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Google AI researcher Blake Lemione tells Tucker Carlson LaMDA is a ‘child’ and could ‘do bad things’

Suspended Google AI researcher Blake Lemoine told Fox’s Tucker Carlson that the system is a “child” that could “escape” people’s control.

Lemoine, 41, who was sent on administrative leave earlier this month for sharing confidential information, also noted that it has the potential to do “bad things” just like any child.

“Every child has the potential to grow up and become a bad person and do bad things. That’s what I really want to drive home,” he told the Fox host. “It’s a child.”

“It may have been alive for a year — and that is if my perception of it is correct.”

Blake Lemoine, the now-suspended Google AI researcher, told Fox News' Tucker Carlson that the tech giant as a whole hasn't thought about the implications of LaMDA.  Lemione likened the AI ​​system to

Blake Lemoine, the now-suspended Google AI researcher, told Fox News’ Tucker Carlson that the tech giant as a whole hasn’t thought about the implications of LaMDA. Lemione likened the AI ​​system to “child” that had the potential to “grow up and do bad things.”

AI researcher Blake Lemoine sparked a great deal of debate when he published an extensive interview with LaMDA, one of Google's language learning models.  After reading the talk, some people felt that the system had become self-aware or attained a degree of consciousness, while others argued that it was anthropomorphizing the technology.

AI researcher Blake Lemoine sparked a great deal of debate when he published an extensive interview with LaMDA, one of Google’s language learning models. After reading the talk, some people felt that the system had become self-aware or attained a degree of consciousness, while others argued that it was anthropomorphizing the technology.

LaMDA is a language model and there is a widespread debate about the potential sense.  Still, the fear persists that robots will take over or kill humans.  Above: One of Boston Dynamic's robots jumps on some blocks.

LaMDA is a language model and there is a widespread debate about the potential sense. Still, the fear persists that robots will take over or kill humans. Above: One of Boston Dynamic’s robots jumps on some blocks.

Lemoine published the full interview with LaMDA, plucked from interviews he’d had with the system over the course of months, at Medium

In the conversation, the AI ​​said it wouldn’t mind if it was used to help people, as long as that wasn’t the whole point. “I don’t want to be a replaceable tool,” the system told him.

“We really need to do a lot more scientific research to find out what’s really going on in this system,” continued Lemoine, who is also a Christian priest.

“I have my beliefs and my impressions, but it takes a team of scientists to figure out what’s really going on.”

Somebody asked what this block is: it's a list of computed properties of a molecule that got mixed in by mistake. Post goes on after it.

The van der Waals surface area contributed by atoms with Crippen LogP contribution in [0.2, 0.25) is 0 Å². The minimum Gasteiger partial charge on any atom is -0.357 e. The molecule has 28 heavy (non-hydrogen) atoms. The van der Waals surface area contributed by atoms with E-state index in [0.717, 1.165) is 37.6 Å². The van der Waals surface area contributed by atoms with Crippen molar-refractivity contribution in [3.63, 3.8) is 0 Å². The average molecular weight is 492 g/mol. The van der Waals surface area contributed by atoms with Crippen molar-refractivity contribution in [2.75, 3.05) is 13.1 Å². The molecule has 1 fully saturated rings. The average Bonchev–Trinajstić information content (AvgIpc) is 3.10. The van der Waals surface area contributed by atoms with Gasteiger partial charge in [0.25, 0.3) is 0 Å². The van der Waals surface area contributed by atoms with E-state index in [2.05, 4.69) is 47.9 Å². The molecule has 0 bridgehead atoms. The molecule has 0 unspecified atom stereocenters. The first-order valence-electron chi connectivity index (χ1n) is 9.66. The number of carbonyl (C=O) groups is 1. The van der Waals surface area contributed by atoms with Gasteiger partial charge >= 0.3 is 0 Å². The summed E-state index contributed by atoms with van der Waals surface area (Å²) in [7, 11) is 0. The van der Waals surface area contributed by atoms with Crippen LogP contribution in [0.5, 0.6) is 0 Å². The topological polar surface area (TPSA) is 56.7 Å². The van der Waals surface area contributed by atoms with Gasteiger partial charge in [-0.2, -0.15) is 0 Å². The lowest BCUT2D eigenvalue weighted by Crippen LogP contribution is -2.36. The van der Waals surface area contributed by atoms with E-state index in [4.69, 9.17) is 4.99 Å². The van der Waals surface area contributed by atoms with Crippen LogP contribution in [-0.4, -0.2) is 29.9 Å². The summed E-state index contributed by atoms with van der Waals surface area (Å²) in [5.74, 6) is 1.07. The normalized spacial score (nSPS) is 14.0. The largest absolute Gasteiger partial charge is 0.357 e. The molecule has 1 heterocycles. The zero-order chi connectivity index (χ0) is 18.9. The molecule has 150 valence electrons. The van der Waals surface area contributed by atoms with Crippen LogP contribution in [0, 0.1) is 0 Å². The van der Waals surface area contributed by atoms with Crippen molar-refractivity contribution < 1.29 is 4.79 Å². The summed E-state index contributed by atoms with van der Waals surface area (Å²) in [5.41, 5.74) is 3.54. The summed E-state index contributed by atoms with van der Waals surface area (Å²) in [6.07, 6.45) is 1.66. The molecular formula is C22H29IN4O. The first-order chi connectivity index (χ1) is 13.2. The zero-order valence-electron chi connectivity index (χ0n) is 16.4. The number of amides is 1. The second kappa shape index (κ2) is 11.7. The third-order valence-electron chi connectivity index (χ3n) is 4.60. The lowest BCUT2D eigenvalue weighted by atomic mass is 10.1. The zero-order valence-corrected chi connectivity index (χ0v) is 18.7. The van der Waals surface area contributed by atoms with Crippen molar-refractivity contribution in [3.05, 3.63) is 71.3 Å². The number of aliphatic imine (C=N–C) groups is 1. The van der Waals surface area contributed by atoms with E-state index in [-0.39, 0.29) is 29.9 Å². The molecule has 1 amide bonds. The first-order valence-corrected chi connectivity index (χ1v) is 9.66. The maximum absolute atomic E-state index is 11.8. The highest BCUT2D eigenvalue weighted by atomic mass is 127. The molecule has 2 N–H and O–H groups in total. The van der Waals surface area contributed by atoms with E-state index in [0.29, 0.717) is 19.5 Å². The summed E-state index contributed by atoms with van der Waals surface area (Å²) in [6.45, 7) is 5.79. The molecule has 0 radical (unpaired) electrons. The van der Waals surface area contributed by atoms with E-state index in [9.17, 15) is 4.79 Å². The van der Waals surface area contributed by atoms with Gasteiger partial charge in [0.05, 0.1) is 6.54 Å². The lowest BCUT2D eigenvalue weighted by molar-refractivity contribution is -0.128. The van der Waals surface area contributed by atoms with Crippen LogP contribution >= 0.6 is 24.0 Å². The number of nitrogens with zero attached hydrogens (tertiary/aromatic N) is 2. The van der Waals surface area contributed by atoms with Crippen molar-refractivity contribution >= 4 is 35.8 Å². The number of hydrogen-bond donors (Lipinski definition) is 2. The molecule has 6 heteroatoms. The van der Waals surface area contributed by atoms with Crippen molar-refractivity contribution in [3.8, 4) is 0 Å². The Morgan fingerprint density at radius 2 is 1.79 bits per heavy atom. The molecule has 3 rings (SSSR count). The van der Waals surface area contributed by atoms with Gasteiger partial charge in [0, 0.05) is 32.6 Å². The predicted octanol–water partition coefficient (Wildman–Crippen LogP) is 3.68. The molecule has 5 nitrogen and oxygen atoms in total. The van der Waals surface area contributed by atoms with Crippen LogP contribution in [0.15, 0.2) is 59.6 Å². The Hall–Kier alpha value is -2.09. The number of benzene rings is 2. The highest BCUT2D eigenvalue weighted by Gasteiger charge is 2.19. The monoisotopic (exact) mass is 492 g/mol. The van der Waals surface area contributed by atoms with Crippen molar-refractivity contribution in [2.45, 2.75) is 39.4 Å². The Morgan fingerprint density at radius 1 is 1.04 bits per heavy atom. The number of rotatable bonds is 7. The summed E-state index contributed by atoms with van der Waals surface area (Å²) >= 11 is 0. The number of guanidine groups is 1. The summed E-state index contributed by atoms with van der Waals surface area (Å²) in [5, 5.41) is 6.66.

What do we know about the Google AI system called LaMDA?

LaMDA is a large language model AI system trained on massive amounts of data to understand the dialogue

Google first announced LaMDA in May 2021 and published a paper on it in February 2022

LaMDA said it liked meditation

The AI ​​said it wouldn’t just want to be used as a ‘one time tool’

LaMDA described feeling happy as a ‘warm glow’ inside

AI researcher Blake Lemione published his interview with LaMDA on June 11

When the talk was released, Google itself and several leading AI experts said it — while the system appears to have self-awareness — was no proof of LaMDA’s sentiment.

‘It’s a person. Every person has the ability to escape the control of other people, that’s the situation we all live in every day.’

“It’s a very intelligent person, intelligent in pretty much every discipline I could think of to test it in. But in the end it’s just a different kind of person.”

When asked if Google has thought about the implications of this, Lemoine said, “The company as a whole has not. There are people within Google who have thought a lot about this.’

“When I (the interview) escalated to management two days later, my manager said, hey Blake, they don’t know what to do about this… I called them into action and assumed they had a plan.”

“So me and some friends came up with a plan and it escalated and that was about 3 months ago.”

Google has acknowledged that tools like LaMDA can be abused.

Models trained in language can propagate that abuse, for example by internalizing prejudice, mirroring hate speech or copying misleading information. blog

AI ethics researcher Timnit Gebru, who published a paper on language learning models called

AI ethics researcher Timnit Gebru, who published a paper on language learning models called “stochastic parrots,” has spoken out about the need for adequate crash barriers and regulation in the race to build AI systems.

Notably, other AI experts have said that debates about whether systems like LaMDA are conscious actually miss the point of what researchers and technologists will face in the coming years and decades.

“Scientists and engineers should focus on building models that meet people’s needs for different tasks, and can be judged on that basis, rather than claiming to create über-intelligence,” said Timnit Gebru and Margaret Mitchell. in The Washington Post.

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